According to a recent report in Time magazine (available only to subscribers, and whose criteria is unclear), there've been "nearly 20 mass shootings" every year on average during the last three and a half decades.

Why didn't you include the infamous DC Beltway sniper attacks on your mass shootings map?
We've been asked this question numerous times. The man who killed 10 and wounded 3 others a decade ago (along with a young accomplice) was a serial killer: He committed multiple attacks over several weeks, in different locations. It was a particularly tense time for people living in the DC metro area—the shooter "terrorized our neighborhood," as one person wrote to me in an email—but the case did not fit the criteria described above.

Is Mother Jones focusing on this stuff as part of a conspiracy to take away Americans' gun rights?
No. One of our lead reporters on this beat, Adam Weinstein, who covered the Trayvon Martin killing and investigated how the National Rifle Association helped spread "Stand Your Ground" laws nationwide, is a Navy veteran and third-generation gun owner. We're happy for him to hang onto his guns. Multiple other Mother Jones staffers are experienced with guns.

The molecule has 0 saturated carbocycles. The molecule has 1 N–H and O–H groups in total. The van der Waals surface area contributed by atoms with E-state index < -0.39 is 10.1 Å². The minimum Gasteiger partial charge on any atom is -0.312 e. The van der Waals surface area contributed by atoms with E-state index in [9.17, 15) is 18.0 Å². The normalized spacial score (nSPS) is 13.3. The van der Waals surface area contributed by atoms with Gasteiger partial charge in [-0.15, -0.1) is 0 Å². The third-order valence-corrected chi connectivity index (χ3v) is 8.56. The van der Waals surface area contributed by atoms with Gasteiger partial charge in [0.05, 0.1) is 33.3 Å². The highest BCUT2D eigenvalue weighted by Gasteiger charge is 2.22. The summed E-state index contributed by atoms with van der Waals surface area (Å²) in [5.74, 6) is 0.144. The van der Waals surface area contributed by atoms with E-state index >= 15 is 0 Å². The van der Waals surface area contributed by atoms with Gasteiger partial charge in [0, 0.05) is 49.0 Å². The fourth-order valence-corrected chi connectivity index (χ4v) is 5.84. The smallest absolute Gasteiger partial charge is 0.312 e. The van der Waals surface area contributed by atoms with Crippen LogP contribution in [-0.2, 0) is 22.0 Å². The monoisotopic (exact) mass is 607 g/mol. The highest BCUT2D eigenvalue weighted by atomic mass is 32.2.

The debate over guns in the United States is extremely contentious and polarizing, and we think that the more reporting and clear data there is available about guns, the better. That mass shootings keep happening is an undeniable fact. Why they do, and how to stop them, is a matter for further investigation.

Update, January 8, 2013: Where can I learn more about MoJo's investigation?
See our recently published America Under the Gun: a Special Report on gun laws and the rise of mass shootings, which contains interactive maps, charts, and dozens of stories from over the last year.

The Weekly Standard's John McCormack says the New York Times is being unfair to Paul Ryan—and he says it's all my fault.

What McCormack is objecting to is a line in a recent Times article noting that Ryan had co-sponsored a bill that tried to "restrict the definition of rape." He says this phrase is imprecise and gives readers the wrong impression of what Ryan and the House GOP were actually trying to do. The bill in question, H.R. 3, the "No Taxpayer Funding for Abortion Act," passed the House in May 2011 and was supported by Ryan and most House Republicans. It was a grab-bag of abortion foes' favorite proposals. The most controversial measure would have limited the types of rapes that would be eligible for federal abortion funding, changing the guideline from "rape" to "forcible rape." The bill would have also eliminated federal abortion funding for victims of incest who were over 18. Both changes were removed from the bill after a national outcry.